Europe’s Flood Disaster of August 2002:
Vienna’s Evolving Flood Mitigation Projects
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This material is based upon work supported by the National Science Foundation. Any opinions, findings, and conclusions or recommendations expressed in this material are those of the author(s) and do not necessarily reflect the views of the National Science Foundation or the Natural Hazards Research and Applications Information Center.
Citation: Preuss, Jane. 2005. Europe’s flood disaster of August 2002: Vienna’s evolving flood mitigation projects. Quick Response Research Report 175. Boulder, CO: Natural Hazards Research and Applications Information Center, University of Colorado. http://www.colorado.edu/hazards/qr/qr175/qr175.html.
In August 2002 northern Europe suffered devastating floods. Although Vienna was spared the damage experienced by many major cites, other parts of Austria did not escape the devastation experienced elsewhere in Europe.
Prior to the floods, the principal investigator was aware that Austria took flood hazard mitigation seriously. Thus, the research question was two-fold:
- What types of mitigation strategies contributed to the reduced levels of damage throughout the country and
- Are any of the strategies transferable to the United States?
The research interest is to develop an overview of mitigation planning processes in Austria. A specific focus will be to explore regulatory influences on flood mitigation in Austria with an emphasis on the multidisciplinary efforts in Vienna.
Using a four-part research methodology, compare the strategies in Vienna with other communities in Austria that did experience flooding:
- Unstructured interviews with “average” citizens:*
- Residents and merchants in Vienna
- Residents and merchants in Klosterneuburg (suburb east of Vienna outside of the flood project boundaries)
- Residents and merchants in Salzburg *Note: Conversations with respondents were not difficult to initiate because the flood continued to be uppermost in people’s minds. Once we started talking, I asked respondents about damage and impacts they experienced, what could have been done differently, and thoughts about recovery (e.g., insurance and tax reform). Since I speak German, all interviews were conducted in the German language.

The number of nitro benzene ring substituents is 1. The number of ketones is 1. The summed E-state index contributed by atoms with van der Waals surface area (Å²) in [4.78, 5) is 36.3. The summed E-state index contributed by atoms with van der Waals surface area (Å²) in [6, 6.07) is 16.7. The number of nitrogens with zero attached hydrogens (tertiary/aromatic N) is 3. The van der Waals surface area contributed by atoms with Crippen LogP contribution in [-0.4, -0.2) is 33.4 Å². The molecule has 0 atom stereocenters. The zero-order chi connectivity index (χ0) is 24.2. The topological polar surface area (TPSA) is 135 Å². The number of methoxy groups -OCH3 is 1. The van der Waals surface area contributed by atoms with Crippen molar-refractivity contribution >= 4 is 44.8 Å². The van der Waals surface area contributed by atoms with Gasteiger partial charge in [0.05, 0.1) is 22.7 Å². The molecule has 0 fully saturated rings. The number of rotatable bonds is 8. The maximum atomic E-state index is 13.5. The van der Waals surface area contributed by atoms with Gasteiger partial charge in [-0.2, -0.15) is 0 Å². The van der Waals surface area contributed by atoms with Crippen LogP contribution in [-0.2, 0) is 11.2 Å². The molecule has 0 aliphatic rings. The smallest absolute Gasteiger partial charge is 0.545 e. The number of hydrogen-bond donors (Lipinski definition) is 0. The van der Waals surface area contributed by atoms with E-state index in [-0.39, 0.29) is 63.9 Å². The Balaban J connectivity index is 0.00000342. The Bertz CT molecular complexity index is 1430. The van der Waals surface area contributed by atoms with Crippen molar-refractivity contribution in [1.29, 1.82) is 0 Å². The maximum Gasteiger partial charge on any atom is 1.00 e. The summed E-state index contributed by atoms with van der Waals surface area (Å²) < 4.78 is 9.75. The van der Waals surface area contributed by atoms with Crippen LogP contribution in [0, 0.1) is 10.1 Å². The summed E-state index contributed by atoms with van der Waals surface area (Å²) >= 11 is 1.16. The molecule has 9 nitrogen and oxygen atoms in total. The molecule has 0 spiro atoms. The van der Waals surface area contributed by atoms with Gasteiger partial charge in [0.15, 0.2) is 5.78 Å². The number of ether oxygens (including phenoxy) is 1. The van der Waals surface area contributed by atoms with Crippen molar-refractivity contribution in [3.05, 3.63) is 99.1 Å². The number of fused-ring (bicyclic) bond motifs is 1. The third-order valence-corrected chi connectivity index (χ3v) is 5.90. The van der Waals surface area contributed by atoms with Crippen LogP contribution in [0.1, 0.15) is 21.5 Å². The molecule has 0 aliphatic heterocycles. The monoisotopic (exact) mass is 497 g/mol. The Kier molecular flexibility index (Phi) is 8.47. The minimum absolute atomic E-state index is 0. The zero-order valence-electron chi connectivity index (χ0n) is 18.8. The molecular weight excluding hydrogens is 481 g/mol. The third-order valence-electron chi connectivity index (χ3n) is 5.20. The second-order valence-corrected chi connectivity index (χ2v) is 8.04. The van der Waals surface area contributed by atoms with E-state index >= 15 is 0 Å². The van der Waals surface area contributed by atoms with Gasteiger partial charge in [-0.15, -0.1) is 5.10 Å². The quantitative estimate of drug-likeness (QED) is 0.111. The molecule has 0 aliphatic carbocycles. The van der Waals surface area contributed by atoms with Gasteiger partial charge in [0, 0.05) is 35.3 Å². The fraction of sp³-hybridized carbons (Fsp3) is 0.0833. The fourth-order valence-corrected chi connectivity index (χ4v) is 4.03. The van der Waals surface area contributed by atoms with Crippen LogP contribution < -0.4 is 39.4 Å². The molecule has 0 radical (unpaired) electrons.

- Press reports in Austrian newspapers during August 2002
- News articles (newspapers and TV) during the first week of October 2002, including:
- High waters: tax break for victims mostly fall through
- Flooding and tax reform—the connections
- The 100-year flood: Record of the catastrophe
- Publications from the City of Vienna Department of Hydraulic Engineering: Flood Protection and Restoration, including:
- Vienna’s “new” river: Bringing nature and technology together
- Networking Vienna’s water bodies
- Hydraulic construction in Vienna
- Flood control on the Danube: Vienna
Flooding in the vicinity of Vienna has been well documented from as far back as the Roman occupation. The conditions reflected Vienna’s location within a highly volatile river system. Historically, the Danube waterway was comprised of a complex network of streams covering a floodplain forest up to five kilometers wide. The continuous flooding, with its attendant geomorphic changes in channel configuration, resulted in extensive damages, rendered navigation unpredictable, and interfered with the city’s growth as the capital of the powerful Hapsburg Empire.
Since the early 15th century when a canal was constructed, multiple proposals to “regulate” the Danube were promulgated to reduce the unpredictability of the river’s impacts. Finally, between 1869 and 1875 Kaiser Franz Joseph undertook an ambitious project to regulate the Danube. The “Regulation” created a straight continuous channel and severed hydrologic and habitat connectivity. The Regulation also hardened the river’s banks and reduced the floodplain; the Danube’s new bed measured now only 280 meters in width and was adjoined by a 450 meter floodplain on the left bank with a dike to protect the flat, low lying marsh area. A natural high bank on the right side facing the old city was expected to provide protection from high water. Disastrous floods in 1897 and 1899 raised doubts concerning the calculations used to design the embankments; however, over the next half century, concern about flooding took a back seat to economic and political decline and major wars.
Flood Control Evolves into Flood Hazard Mitigation
Ecological Effects of Regulation
The damaging floods of 1954 confirmed the region’s vulnerability to serious flooding. By this time, ecological effects of the Regulation had also become evident. In effect, the straightening severed the network of tributaries, known as the “arms of the river,” interfering with hydrologic circulation between the now isolated streams. Stagnation, a tendency to silt up, and reduced water quality also ensued, together with a drop in groundwater levels. Replacement of the five kilometer wide floodplain with hardened banks also eliminated important habitat for terrestrial and aquatic species and interrupted migratory routes. Significant reduction in bio-diversity was noted.
Phase 1: Flood Control by Improving Flood Storage